Hallo again to all.
Surely that is one of the most intriguing opening lines ever of a novel. Rose Macaulay's The Towers of Trebizond (1956) chronicles the adventures of travellers in Turkey a century ago. Macaulay knew that all of her readers would know what 'high mass' meant, because the context of religion was then part of everyday culture. No longer. What should we do? Give up? Return to the past? Mourn its passing and withdraw? We hope not.
We have all seen shrinking church attendance, the de-Christianisation of society, the church competing with football, hockey, sleep, and the Sunday newspaper. People wake up on Sunday morning, ask themselves 'Should I go to church today? Should I take the children?' Too often, the answer is 'No', and there is yet another Sunday in which most of the congregation has white hair.
It's easy for us within the church to want to hide, to take refuge in the known and the comfortable. We are preoccupied, as the saying goes, with rearranging the deck chairs on the Titanic, worrying about whether cassocks are giving way improperly to albs, losing ourselves in canon law, customaries, or casuistry. We are avoiding the world Out There that wouldn't know a thurible from a drill bit and only knows the name of Jesus as an expletive. It can seem so hopeless.
Parents ask themselves if it is worth the fight, to wake, feed, and dress children, who complain all the while about going to church—simply to end up, if lucky, with the rite of confirmation being their graduation from the church, as the expression has it. Can church attendance, Sunday school, or confirmation classes matter, when so many polls and statistics document the high numbers of lapsed, disaffected, or non-practising Christians of every denomination? On a small scale, one can answer, 'Yes, it matters', finding anecdotal evidence in our own circles, from the rebellious agnostic university student who ran back to the church when his first child was born to the self-proclaimed atheist daughter who now serves on the PCC. But this week we happened upon a larger example, making us see that it does make a difference to teach our faith to the next generation. That faith changes as it persists, but yet at the end it manifests itself as clearly as a hymn:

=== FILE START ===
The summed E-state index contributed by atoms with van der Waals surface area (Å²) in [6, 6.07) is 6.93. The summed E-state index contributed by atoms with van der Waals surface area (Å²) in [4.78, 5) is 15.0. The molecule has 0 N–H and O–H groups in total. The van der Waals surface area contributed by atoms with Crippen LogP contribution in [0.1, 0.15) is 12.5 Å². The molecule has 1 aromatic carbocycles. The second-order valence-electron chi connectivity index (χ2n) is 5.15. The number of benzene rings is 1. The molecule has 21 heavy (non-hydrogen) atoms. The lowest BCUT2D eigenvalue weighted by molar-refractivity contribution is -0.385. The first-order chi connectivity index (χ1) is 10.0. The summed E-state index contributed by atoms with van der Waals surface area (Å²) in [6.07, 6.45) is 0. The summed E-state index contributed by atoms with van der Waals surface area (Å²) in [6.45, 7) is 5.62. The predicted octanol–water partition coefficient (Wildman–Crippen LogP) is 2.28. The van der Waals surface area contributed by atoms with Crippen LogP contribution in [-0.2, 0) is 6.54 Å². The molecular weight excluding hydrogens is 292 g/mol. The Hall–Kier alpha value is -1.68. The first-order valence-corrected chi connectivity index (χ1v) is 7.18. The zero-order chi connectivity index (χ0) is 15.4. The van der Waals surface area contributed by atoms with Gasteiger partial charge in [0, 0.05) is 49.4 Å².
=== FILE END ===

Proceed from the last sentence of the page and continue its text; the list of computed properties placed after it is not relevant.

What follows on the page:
We're of an age that no longer rushes out to buy or borrow the latest popular music; we feel safer with Schubert and Scarlatti than with Springsteen. We aren't sure just how we came to listen to the new release from American popular musician Bruce Springsteen. But when we heard that The Rising, his latest CD, debuted at number one on the charts in eleven different countries simultaneously, we thought we'd listen to what it was that tens of millions of people were buying. What we heard was deeply spiritual, enabled most likely by the 'deposit of faith' that Springsteen's parents gave him when he was young enough to be told to go to church and Sunday school. His churchgoing habits may have faded decades ago, but his faith is powerfully alive.
Faith is where you find it—or where it finds you—and these songs are as deeply Christian as most hymns. Is it a mark of spiritual hunger that this CD is so popular? We think so. The hunger for God is there, in the world. If we don't teach our faith to our children, when they finally realise they need it, what do they do? Will they invent a religion of their own? Lose themselves in crystal pyramids? Something even sillier? Or something even worse? How do we invite the next generation to follow Christ instead of Huitzilopochtli?
One of the best invitations we've heard comes from another English writer, Dorothy Sayers (who may well be the aunt Dot in our opening quote):
Bruce Springsteen, lapsed Roman Catholic boy from Asbury Park, New Jersey, is out there working for the church. One day, perhaps, he'll come in again, when he feels he can. It's the faith that counts, not which side of the door you're on.
See you next week.
updated: 1 September 2002